Private Equity’s Top Washington Lobbyist to Step Down

Steve Judge, the private equity industry’s top lobbyist, told executives of the leading firms he will step down later this month.

Judge, 61, plans to leave the post Aug. 15, he wrote in a letter to members of the Private Equity Growth Capital Council, a copy of which was obtained by Bloomberg. James Maloney, a spokesman for the council, confirmed the contents of the letter and said the board will begin a search for a replacement.

The eight-year-old council represents Blackstone Group, Carlyle Group and KKR & Co., as well as smaller private equity firms, in their dealings with U.S. regulators and lawmakers. KKR’s Ken Mehlman, a former chairman of the Republican National Committee, is the current chairman of the council.

“Steve’s unique and powerful combination of strategic insight, bipartisan relationships and generous spirit have made him an invaluable asset to the private equity and growth capital industries and the millions on whose behalf we invest,” Mehlman said in an e-mailed statement.

The association has fought to retain the tax treatment of private equity profits, known as carried interest, and has so far successfully parried efforts to treat those earnings as ordinary income rather than capital gains. The likelihood of that battle heating up under the next U.S. president played into Judge’s decision, he said in the letter.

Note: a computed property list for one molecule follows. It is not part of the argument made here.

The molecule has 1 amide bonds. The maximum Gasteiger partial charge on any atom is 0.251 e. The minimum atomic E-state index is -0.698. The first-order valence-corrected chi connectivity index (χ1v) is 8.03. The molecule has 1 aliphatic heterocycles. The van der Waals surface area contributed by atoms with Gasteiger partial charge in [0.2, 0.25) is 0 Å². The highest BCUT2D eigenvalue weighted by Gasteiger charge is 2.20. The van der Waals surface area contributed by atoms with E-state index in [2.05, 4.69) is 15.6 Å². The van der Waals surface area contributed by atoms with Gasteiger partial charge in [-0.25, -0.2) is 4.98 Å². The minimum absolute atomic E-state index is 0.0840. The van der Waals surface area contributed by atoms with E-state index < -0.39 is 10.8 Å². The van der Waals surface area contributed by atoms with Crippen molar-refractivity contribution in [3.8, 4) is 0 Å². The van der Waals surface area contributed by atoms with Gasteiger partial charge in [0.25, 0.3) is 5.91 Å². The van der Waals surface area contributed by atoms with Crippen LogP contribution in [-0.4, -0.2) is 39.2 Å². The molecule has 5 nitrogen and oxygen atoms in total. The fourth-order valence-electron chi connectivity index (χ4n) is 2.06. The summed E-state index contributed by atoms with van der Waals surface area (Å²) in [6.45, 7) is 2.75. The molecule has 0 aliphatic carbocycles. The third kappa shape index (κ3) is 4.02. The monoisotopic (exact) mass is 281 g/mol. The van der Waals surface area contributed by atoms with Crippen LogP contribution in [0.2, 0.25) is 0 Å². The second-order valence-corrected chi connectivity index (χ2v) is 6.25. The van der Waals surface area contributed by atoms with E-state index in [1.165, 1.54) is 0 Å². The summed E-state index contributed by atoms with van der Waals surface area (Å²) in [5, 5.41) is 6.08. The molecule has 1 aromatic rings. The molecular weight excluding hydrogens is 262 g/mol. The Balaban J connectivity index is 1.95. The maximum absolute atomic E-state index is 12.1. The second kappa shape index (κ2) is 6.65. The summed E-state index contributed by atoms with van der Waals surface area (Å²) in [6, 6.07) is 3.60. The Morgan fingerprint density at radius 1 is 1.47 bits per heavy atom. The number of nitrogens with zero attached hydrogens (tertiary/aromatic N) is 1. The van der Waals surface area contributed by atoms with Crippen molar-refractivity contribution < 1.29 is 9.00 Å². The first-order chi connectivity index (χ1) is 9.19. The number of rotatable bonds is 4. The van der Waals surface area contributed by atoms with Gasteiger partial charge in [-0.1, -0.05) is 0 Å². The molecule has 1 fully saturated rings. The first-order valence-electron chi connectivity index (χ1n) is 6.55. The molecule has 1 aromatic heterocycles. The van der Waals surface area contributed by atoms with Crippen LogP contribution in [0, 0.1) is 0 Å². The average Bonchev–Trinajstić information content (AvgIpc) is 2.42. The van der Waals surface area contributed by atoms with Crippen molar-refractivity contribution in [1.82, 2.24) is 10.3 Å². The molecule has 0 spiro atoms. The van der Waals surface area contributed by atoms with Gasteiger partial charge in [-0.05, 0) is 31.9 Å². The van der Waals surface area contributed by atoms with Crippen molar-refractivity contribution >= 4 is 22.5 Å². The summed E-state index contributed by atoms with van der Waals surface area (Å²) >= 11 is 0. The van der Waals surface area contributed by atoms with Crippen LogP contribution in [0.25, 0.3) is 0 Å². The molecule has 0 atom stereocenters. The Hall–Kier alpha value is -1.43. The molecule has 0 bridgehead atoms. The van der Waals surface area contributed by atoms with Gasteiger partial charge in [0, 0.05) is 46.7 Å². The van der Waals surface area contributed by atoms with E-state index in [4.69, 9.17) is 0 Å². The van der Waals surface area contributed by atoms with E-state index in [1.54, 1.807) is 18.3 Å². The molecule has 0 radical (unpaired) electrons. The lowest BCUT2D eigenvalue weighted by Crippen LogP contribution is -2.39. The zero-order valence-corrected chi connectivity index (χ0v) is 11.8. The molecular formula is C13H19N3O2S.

Tax Reform

“The first term of the next Administration is likely to produce action on all of our most important issues, including comprehensive tax reform,” he wrote. “The Council must have a CEO committed to serve throughout this period.”

A group of the largest firms created what was then known as the Private Equity Council in 2007 in the industry’s first collective effort to influence policy in Washington. Judge was among the first employees, serving as the vice president of government relations, and was promoted to run the group in 2011.

The council was the primary defender of the industry during the 2012 U.S. presidential campaign, when Bain Capital founder Mitt Romney was the Republican nominee. Romney’s Republican rivals, and later the Obama campaign, used his private equity background to portray him as a job-cutting, out-of-touch businessman.

Judge and the council responded by expanding membership beyond the biggest firms and conducting a research effort to illustrate private equity’s reach into the economy. Almost 13,000 U.S. companies have backing from private equity funds, employing 11.3 million people, according to the council.

Judge, who has been treated successfully for cancer for the past two-and-half years, will stay on as a senior adviser through the end of 2015.